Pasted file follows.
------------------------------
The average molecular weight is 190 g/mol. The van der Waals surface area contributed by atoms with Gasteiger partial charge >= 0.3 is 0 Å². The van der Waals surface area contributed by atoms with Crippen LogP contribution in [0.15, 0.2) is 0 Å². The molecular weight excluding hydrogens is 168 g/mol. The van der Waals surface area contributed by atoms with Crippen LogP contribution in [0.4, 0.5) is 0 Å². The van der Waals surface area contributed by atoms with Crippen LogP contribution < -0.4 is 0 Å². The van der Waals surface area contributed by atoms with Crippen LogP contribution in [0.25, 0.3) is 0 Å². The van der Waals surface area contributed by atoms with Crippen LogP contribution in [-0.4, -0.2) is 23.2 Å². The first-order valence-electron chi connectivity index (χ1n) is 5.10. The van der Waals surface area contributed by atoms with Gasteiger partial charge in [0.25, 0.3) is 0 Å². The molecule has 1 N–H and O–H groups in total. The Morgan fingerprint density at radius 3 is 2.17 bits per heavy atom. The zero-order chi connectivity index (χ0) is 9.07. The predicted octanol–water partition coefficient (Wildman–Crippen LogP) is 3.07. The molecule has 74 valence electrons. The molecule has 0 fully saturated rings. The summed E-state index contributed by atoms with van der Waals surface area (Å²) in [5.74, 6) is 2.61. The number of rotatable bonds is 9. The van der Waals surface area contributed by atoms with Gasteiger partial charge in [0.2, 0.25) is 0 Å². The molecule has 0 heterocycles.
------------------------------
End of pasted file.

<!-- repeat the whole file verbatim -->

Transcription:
The average molecular weight is 190 g/mol. The van der Waals surface area contributed by atoms with Gasteiger partial charge >= 0.3 is 0 Å². The van der Waals surface area contributed by atoms with Crippen LogP contribution in [0.15, 0.2) is 0 Å². The molecular weight excluding hydrogens is 168 g/mol. The van der Waals surface area contributed by atoms with Crippen LogP contribution in [0.4, 0.5) is 0 Å². The van der Waals surface area contributed by atoms with Crippen LogP contribution < -0.4 is 0 Å². The van der Waals surface area contributed by atoms with Crippen LogP contribution in [0.25, 0.3) is 0 Å². The van der Waals surface area contributed by atoms with Crippen LogP contribution in [-0.4, -0.2) is 23.2 Å². The first-order valence-electron chi connectivity index (χ1n) is 5.10. The van der Waals surface area contributed by atoms with Gasteiger partial charge in [0.25, 0.3) is 0 Å². The molecule has 1 N–H and O–H groups in total. The Morgan fingerprint density at radius 3 is 2.17 bits per heavy atom. The zero-order chi connectivity index (χ0) is 9.07. The predicted octanol–water partition coefficient (Wildman–Crippen LogP) is 3.07. The molecule has 74 valence electrons. The molecule has 0 fully saturated rings. The summed E-state index contributed by atoms with van der Waals surface area (Å²) in [5.74, 6) is 2.61. The number of rotatable bonds is 9. The van der Waals surface area contributed by atoms with Gasteiger partial charge in [0.2, 0.25) is 0 Å². The molecule has 0 heterocycles.